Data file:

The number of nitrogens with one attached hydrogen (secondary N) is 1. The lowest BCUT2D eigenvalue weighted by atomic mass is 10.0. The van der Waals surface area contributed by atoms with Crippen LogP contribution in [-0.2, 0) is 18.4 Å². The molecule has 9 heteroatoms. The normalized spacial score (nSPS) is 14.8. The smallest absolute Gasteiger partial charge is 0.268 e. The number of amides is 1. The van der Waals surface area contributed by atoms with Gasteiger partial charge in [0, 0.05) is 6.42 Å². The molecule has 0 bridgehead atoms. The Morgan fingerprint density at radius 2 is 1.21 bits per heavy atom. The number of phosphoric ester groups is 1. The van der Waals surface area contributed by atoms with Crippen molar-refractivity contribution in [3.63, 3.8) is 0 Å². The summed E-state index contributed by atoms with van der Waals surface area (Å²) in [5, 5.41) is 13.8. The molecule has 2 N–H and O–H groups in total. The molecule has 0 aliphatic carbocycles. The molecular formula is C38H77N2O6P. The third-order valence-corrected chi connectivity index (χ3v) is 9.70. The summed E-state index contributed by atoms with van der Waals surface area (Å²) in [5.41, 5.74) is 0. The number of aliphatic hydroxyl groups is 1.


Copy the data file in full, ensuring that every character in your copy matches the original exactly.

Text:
The number of nitrogens with one attached hydrogen (secondary N) is 1. The lowest BCUT2D eigenvalue weighted by atomic mass is 10.0. The van der Waals surface area contributed by atoms with Crippen LogP contribution in [-0.2, 0) is 18.4 Å². The molecule has 9 heteroatoms. The normalized spacial score (nSPS) is 14.8. The smallest absolute Gasteiger partial charge is 0.268 e. The number of amides is 1. The van der Waals surface area contributed by atoms with Gasteiger partial charge in [0, 0.05) is 6.42 Å². The molecule has 0 bridgehead atoms. The Morgan fingerprint density at radius 2 is 1.21 bits per heavy atom. The number of phosphoric ester groups is 1. The van der Waals surface area contributed by atoms with Crippen molar-refractivity contribution in [3.63, 3.8) is 0 Å². The summed E-state index contributed by atoms with van der Waals surface area (Å²) in [5, 5.41) is 13.8. The molecule has 2 N–H and O–H groups in total. The molecule has 0 aliphatic carbocycles. The molecular formula is C38H77N2O6P. The third-order valence-corrected chi connectivity index (χ3v) is 9.70. The summed E-state index contributed by atoms with van der Waals surface area (Å²) in [5.41, 5.74) is 0. The number of aliphatic hydroxyl groups is 1.